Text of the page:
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Pól Ó Lorcáin
Paul Larkin

Chroniclers are privileged to enter where they list, to come and go through keyholes, to ride upon the wind, to overcome in their soarings up and down, all obstacles of distance, time and place.
Charles Dickens - Barnaby Rudge, Chapter The Ninth

Unwittingly Demonstrating the Limits of Collusion - Paul Larkin's reply

Professor Adrian Guelke

Several Cic Saor readers have contacted me over the last six months asking me where my reply to Adrian Guelke's criticism of my book A Very British Jihad has disappeared to. This is a good question. Any reader who Googles words like "Paul Larkin collusion" is immediately directed to the Fortnight magazine article written by Guelke in May 2004. Guelke's wholly negative and, in my view, poorly argued review can be read here:

However my reply to Guelke's criticisms has mysteriously vanished off the face of the web. So for those readers from Counties Antrim, Derry, Galway and Cork who have asked for it, as well as for the historical record, here is my response. Guelke it should be added is Professor of Comparative Politics at Queens University Belfast.

The more Cic Saor readers share and post links for this reply, the more chance it has of regaining its position vis-à-vis Guelke's article.


A BONE TO PICK WITH ADRIAN - Paul Larkin June 2004

I am grateful to Adrian Guelke for writing a review of my book. Guelke takes the issues I raise seriously and seeks to provide arguments against my thesis. In fairness, most reviewers of the book have engaged with the book, from various positions, in a lucid and forthright manner. Long may that continue. Guelke’s review is by no means positive but I accept his arguments as valid whilst at the same time taking him to task below for the strange lack of rigour he brings to his argument. There are important instances where Guelke’s statements regarding the book are incorrect and these errors need to be highlighted.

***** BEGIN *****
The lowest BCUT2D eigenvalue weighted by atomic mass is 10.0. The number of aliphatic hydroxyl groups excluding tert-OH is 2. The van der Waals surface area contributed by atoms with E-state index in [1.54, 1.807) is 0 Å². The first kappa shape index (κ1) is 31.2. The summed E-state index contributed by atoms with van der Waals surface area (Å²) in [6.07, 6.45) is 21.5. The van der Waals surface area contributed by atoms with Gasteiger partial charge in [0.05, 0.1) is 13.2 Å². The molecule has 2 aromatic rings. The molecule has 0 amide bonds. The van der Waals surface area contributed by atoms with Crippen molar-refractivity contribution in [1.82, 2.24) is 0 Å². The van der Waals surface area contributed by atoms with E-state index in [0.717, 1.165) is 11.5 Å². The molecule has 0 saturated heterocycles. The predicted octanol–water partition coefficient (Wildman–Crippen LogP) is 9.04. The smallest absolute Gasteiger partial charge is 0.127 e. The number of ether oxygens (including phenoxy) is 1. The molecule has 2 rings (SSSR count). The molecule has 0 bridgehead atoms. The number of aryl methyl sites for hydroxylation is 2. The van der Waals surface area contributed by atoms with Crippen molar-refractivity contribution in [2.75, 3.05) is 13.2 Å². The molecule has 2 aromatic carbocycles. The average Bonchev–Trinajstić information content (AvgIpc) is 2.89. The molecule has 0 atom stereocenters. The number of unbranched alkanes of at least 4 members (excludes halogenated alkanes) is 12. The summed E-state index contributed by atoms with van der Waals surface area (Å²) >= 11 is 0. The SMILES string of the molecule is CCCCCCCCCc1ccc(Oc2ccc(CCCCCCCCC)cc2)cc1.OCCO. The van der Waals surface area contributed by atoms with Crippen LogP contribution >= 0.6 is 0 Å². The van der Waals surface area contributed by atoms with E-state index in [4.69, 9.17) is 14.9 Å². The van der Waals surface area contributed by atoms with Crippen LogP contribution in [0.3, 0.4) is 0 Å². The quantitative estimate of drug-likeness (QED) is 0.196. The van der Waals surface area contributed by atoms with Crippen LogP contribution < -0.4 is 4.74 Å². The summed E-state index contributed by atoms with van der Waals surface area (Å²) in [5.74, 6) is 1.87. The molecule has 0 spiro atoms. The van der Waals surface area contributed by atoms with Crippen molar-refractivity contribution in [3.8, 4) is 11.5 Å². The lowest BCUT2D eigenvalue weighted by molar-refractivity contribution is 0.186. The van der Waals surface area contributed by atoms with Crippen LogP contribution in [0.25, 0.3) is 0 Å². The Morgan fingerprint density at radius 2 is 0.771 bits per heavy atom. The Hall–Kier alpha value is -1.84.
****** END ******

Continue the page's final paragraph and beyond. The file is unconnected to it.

For those readers who did not read Guelke’s original review I reproduce the essence of his criticism and my reply to that in a question and answer format. In September 1991, Guelke was shot in his bedroom by the UFF and my book seeks to give the (Apartheid) South African/Loyalist background to that event. Guelke argues that the key issue was that his name was deliberately switched with that of another academic’s so that he became the target. This issue is a red herring. The real issue is that the UFF was carrying out terrorist activity on behalf of the then Apartheid state. I explain in my book that a sinister group of special operatives from the notorious Vlakplaas unit based in Pretoria had linked up with veteran loyalists and British agents Charlie Simpson and Brian Nelson. Vlakplaas assassin Leon Flores travelled to Northern Ireland on at least two occasions and was actually brought to Guelke’s house courtesy of the UFF.